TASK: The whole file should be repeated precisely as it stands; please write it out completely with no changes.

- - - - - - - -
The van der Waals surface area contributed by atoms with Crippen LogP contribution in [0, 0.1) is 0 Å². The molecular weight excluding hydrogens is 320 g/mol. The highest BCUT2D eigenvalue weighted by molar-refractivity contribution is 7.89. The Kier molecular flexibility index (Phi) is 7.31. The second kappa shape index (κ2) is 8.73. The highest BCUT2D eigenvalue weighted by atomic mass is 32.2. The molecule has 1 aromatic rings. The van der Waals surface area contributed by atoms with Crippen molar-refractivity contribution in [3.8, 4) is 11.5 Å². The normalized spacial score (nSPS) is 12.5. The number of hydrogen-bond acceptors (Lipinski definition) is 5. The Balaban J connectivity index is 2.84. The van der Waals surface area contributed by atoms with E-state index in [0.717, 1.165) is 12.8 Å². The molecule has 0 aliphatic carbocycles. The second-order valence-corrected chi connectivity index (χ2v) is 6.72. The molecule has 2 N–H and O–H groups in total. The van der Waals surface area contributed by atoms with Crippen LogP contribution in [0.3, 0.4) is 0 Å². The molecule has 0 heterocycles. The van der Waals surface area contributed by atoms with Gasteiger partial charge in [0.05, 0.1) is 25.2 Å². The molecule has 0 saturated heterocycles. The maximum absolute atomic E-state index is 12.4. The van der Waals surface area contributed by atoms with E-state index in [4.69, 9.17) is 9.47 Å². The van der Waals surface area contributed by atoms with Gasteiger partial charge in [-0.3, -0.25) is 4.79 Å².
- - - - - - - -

The van der Waals surface area contributed by atoms with Crippen LogP contribution in [0, 0.1) is 0 Å². The molecular weight excluding hydrogens is 320 g/mol. The highest BCUT2D eigenvalue weighted by molar-refractivity contribution is 7.89. The Kier molecular flexibility index (Phi) is 7.31. The second kappa shape index (κ2) is 8.73. The highest BCUT2D eigenvalue weighted by atomic mass is 32.2. The molecule has 1 aromatic rings. The van der Waals surface area contributed by atoms with Crippen molar-refractivity contribution in [3.8, 4) is 11.5 Å². The normalized spacial score (nSPS) is 12.5. The number of hydrogen-bond acceptors (Lipinski definition) is 5. The Balaban J connectivity index is 2.84. The van der Waals surface area contributed by atoms with E-state index in [0.717, 1.165) is 12.8 Å². The molecule has 0 aliphatic carbocycles. The second-order valence-corrected chi connectivity index (χ2v) is 6.72. The molecule has 2 N–H and O–H groups in total. The van der Waals surface area contributed by atoms with Crippen LogP contribution in [0.3, 0.4) is 0 Å². The molecule has 0 heterocycles. The van der Waals surface area contributed by atoms with Gasteiger partial charge in [0.05, 0.1) is 25.2 Å². The molecule has 0 saturated heterocycles. The maximum absolute atomic E-state index is 12.4. The van der Waals surface area contributed by atoms with E-state index in [4.69, 9.17) is 9.47 Å². The van der Waals surface area contributed by atoms with Gasteiger partial charge in [-0.3, -0.25) is 4.79 Å².